Syndrome of Inappropriate Antidiuretic Hormone Secretion and Lead Toxicity in a Child With Sickle Cell Disease and Pica.
We describe the presentation and management of a three-year-old child with a history of pica, vitamin D deficiency, and sickle cell disease, who was admitted for pyelonephritis, and found to have elevated blood lead level (BLL) of 103.7 µg/dL, and who subsequently developed altered mental status and syndrome of inappropriate antidiuretic hormone secretion (SIADH). In consultation with Medical Toxicology, the patient was chelated with calcium disodium edetate (EDTA) and British Anti Lewisite (BAL). The patient's hyponatremia was managed with hypertonic saline infusion. The patient's encephalopathy improved throughout her hospital course, and she was discharged on hospital day 8. Following five days of EDTA and three days of BAL injections, her repeat BLL was 15.3 µg/dL. SIADH has been associated with severe lead poisoning and may be more likely to occur in high risk patients such as individuals with sickle cell anemia, particularly where medications are used that may cause iatrogenic hyponatremia.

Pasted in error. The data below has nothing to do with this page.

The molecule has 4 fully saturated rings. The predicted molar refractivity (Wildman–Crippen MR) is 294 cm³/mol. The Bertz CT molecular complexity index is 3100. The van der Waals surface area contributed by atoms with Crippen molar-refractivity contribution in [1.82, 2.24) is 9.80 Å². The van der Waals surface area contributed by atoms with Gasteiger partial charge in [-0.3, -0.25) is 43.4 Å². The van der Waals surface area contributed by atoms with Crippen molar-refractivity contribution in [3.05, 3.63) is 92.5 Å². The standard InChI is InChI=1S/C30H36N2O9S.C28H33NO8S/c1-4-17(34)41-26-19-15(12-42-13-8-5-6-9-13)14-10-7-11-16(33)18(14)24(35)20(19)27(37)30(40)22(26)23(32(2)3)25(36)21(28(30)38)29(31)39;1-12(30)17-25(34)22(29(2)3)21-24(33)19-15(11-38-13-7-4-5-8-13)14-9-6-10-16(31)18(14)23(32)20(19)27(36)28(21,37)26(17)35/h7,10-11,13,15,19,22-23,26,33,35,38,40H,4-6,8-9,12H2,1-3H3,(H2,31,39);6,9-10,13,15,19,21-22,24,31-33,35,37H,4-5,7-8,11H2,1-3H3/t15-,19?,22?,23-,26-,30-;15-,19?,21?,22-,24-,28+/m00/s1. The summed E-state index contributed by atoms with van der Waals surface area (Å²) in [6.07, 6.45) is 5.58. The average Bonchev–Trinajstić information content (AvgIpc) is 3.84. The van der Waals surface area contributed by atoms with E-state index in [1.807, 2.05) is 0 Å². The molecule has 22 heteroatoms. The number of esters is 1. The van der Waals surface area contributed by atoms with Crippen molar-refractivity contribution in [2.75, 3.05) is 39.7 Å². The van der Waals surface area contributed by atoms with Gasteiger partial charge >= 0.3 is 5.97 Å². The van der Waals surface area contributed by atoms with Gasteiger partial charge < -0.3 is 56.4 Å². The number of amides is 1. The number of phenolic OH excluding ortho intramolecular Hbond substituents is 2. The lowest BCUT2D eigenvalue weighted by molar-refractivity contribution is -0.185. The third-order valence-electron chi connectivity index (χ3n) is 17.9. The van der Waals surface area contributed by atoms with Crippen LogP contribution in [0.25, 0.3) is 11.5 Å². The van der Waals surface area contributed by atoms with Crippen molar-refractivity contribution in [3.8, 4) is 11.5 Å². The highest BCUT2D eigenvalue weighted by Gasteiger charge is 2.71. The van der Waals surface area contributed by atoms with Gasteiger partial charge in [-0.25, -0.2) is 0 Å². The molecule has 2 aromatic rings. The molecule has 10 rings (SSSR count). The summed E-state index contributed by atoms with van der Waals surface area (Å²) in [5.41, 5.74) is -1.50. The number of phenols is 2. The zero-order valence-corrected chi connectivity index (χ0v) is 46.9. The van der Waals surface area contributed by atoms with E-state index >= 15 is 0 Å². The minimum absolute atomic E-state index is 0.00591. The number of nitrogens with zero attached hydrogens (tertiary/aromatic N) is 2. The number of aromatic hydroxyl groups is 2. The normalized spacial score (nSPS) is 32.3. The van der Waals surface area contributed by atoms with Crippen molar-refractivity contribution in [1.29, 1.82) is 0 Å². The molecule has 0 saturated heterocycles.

Published In/Presented At
Gupta, A., Amaducci, A., Koons, A., Lindmark, J. D., & Beauchamp, G. A. (2021). Syndrome of inappropriate antidiuretic hormone secretion and lead toxicity in a child with Sickle Cell Disease and pica. Cureus, 13(8), e16813. https://doi.org/10.7759/cureus.16813
Critical Care | Emergency Medicine | Pediatrics
Department of Emergency Medicine, Department of Pediatrics